A federal judge has delayed the start date for the trial of former Trump campaign chair Paul Manafort, who faces charges of tax fraud, bank fraud, money laundering, witness tampering and failing to register as a foreign agent. His trial will now start on July 31; it had been slated to start on July 25. The judge also agreed to grant immunity to five witnesses who are expected to testify in Manafort’s trial. For more, we speak with Greg Gordon, Washington correspondent for McClatchy.
JUAN GONZÁLEZ: And, Greg, how could the whole legal battles of Michael Cohen, Trump’s former—or lawyer, personal lawyer, affect this particular case, as well, or tie into this case, as well?
GREG GORDON: I’m not sure whether Michael Cohen ties into the NRA, but I would say that, you know, what investigators are looking for with respect to Michael Cohen ties back into the famous dossier that was assembled by the ex-British spy Christopher Steele. And in that dossier, the biggest thing, the most explosive thing, aside from activities that went on in a hotel room, was whether Cohen went over to Prague in late August or late summer of 2016 and met with a Russian—a senior member of Russia’s parliament and hackers. And if that dossier is correct, well, that would be what some investigators call the holy grail, because it would carry strong suggestions of collusion between the Russians and the Trump campaign.
Now, let me just say that Bob Mueller has such a—and this is true in mob investigations also—you have to find a way, because many of the people that you’re looking at, of course, are not cooperating. In this case, Mueller has indicted 25 Russians. They’re all in Russia. There’s no extradition treaty. They’re not coming here. So, how is he going to build this case other than through former Trump campaign aides? And that’s what he’s trying to do. He’s brought enormous pressure to bear on Paul Manafort, and now he’s bringing pressure to bear on Michael Cohen. And we hear about leaks where Michael Cohen is comparing himself to John Dean, the famous Watergate figure who was counsel to President Nixon. And now you have another lawyer and word that he was taping calls with the president. What does Michael Cohen have, and will he cooperate? And if so, to what extent will he cooperate in order to avoid prosecution?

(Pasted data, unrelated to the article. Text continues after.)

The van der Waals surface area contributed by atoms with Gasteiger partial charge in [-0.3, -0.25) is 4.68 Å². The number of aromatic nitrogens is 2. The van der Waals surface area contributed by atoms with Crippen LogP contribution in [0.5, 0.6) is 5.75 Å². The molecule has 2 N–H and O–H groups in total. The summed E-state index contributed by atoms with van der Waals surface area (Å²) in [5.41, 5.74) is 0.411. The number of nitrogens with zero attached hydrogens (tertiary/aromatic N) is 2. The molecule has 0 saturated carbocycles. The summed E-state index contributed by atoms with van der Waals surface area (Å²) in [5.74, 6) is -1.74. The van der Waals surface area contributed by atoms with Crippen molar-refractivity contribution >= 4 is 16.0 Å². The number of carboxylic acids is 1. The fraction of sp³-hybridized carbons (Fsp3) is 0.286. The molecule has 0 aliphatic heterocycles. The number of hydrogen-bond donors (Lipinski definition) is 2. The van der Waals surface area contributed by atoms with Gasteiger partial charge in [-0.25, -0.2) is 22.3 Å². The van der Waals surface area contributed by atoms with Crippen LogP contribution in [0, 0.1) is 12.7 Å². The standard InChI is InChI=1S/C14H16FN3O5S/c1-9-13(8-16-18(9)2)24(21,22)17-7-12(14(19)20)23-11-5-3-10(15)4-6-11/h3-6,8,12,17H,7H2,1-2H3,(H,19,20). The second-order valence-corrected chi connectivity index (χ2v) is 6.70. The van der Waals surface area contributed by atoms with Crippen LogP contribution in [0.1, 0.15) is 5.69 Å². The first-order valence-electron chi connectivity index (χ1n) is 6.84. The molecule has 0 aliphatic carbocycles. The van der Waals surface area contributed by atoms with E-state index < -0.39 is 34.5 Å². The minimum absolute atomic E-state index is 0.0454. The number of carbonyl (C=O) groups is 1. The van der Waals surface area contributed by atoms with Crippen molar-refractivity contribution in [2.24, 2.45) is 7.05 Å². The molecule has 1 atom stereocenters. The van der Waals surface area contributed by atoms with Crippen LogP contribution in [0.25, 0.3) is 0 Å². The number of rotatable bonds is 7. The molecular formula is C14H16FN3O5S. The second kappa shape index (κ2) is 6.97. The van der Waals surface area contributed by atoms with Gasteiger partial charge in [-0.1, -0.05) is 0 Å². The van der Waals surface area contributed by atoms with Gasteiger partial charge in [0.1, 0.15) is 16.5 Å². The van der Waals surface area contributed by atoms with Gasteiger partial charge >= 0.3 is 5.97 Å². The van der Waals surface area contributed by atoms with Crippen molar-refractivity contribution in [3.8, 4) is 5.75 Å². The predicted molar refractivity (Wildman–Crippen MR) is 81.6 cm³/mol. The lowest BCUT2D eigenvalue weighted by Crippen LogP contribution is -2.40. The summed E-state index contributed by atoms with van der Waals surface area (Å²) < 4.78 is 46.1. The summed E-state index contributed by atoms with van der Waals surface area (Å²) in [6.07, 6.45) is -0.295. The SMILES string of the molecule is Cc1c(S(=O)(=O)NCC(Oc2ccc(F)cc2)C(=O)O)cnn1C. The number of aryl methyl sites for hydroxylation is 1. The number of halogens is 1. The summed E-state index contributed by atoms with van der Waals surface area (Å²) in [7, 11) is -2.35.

The whole game here, from where I sit, is for Mueller to try to get these guys to help him to save their own skins, to turn them on each other. And we don’t know what Michael Flynn told Bob Mueller yet. We don’t know what Rick Gates, who was Manafort’s deputy—both of whom pleaded—and they had to give something up for those plea agreements. No prosecutor is going to let people off the way they were let off, given the charges that were brought to bear against them, without a big piece of evidence to assist in the investigation. So, now the question is: Is that going to occur with Michael Cohen, and to what extent?
AMY GOODMAN: And, of course, a lot of what you said, Greg, is at this point speculation.
GREG GORDON: It is speculation.
AMY GOODMAN: But, Greg Gordon, we want to thank you for being with us, Washington correspondent for McClatchy. His report in January with Peter Stone was headlined ”FBI investigating whether Russian money went to NRA to help Trump.” That was January.
This is Democracy Now! When we come back, Kirstjen—the homeland security secretary has just stirred up some controversy once again, commenting on the Charlottesville attack of last year. Stay with us.